Clinical Pharmacists Catch Medication Discrepancies More Often Than Nurses


Given a structured method for medication reconciliation, clinical pharmacists identify more medication discrepancies than nurses.

Given a structured method for medication reconciliation (MR), clinical pharmacists identify more medication discrepancies (MDs) than nurses, according to research published online September 4, 2014, in the European Journal of Clinical Pharmacology.

For the study, a multifaceted team of researchers from Norway identified 201 patients aged 21 to 92 years who were admitted to the Department of Cardiology at the University Hospital of North Norway in the fall of 2012. Data was collected regarding the participants’ gender, age, previous medication history, and whether they were admitted from their home, another hospital, or a nursing home.

The 3 pharmacists and 3 nurses who participated in the study were trained by an independent pharmacist supervisor to perform MR in accordance with the standard Integrated Medicines Management guidelines. The patients were then randomly allocated to the clinical pharmacist performing MR group or the nurse performing MR group.

MDs were defined as discrepancies between the medication list from the handwritten medical chart at hospital admission and the medication list identified during the patient interview. Each MD was documented in patient records and acted upon by the responsible ward physician.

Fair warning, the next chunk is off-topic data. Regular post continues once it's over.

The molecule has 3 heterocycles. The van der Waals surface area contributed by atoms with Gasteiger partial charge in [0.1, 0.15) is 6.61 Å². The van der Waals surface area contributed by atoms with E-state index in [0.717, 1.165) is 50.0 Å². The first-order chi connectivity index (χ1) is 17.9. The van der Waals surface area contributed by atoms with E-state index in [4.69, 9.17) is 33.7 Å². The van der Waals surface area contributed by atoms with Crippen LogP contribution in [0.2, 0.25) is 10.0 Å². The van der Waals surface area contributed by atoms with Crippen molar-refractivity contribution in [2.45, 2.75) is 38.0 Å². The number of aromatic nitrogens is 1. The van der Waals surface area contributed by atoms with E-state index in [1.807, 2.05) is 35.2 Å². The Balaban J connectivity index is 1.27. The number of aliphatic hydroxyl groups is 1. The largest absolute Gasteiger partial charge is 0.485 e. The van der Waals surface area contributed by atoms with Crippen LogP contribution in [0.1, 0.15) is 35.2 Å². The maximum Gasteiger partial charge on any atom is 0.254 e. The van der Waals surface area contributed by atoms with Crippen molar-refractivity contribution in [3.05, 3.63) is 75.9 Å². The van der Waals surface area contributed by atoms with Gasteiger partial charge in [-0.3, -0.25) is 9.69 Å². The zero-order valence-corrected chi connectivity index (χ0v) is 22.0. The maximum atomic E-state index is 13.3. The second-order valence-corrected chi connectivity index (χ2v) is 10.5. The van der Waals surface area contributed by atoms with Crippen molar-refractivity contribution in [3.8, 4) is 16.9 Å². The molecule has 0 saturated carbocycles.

While performing MR, pharmacists spent an average of 22.9 minutes per patient, and the nurses spent 32.2 minutes per patient—a difference the researchers attributed to preparation and documentation times.

At the conclusion of the study, the pharmacists pointed out 235 MDs, with at least 1 MD identified in 78% of patients, while the nurses pointed out 222 MDs, with at least 1 MD identified in 84% of patients. Although both study groups reported “comitted drug” most often, the pharmacists identified significantly more “omitted drug” MDs than nurses.

The pharmacists and nurses spoke with responsible physicians regarding 65%and 59% of identified MDs, respectively. In those discussions, the responsible physicians agreed significantly more often with the MDs that pharmacists pointed out (59%) compared to those reported by nurses (44%). Most of the MDs that were not discussed were corrected via independent intervention, though more pharmacists performed these interventions than nurses.

“We show a small, but not statistical significant, difference between trained nurses and clinical pharmacists with regard to identifying MDs of clinical relevance in the medication list among patients admitted,” the authors concluded. “This finding is important, as MR is an essential task at hospital admissions to obtain a complete medication list. Consequently, health personnel who are involved in hospital admissions should be able to perform this task appropriately.”

The researchers noted that the decision on who should perform MR should not only be based on time availability, but also take into account the additional benefits that MR serves.

“The major benefit using clinical pharmacists to perform MR, in addition to time-savings and physician agreement, is that the MR serves as a first step to initiate a systematic medication therapy review with the identification of drug-related problems,” the authors wrote.

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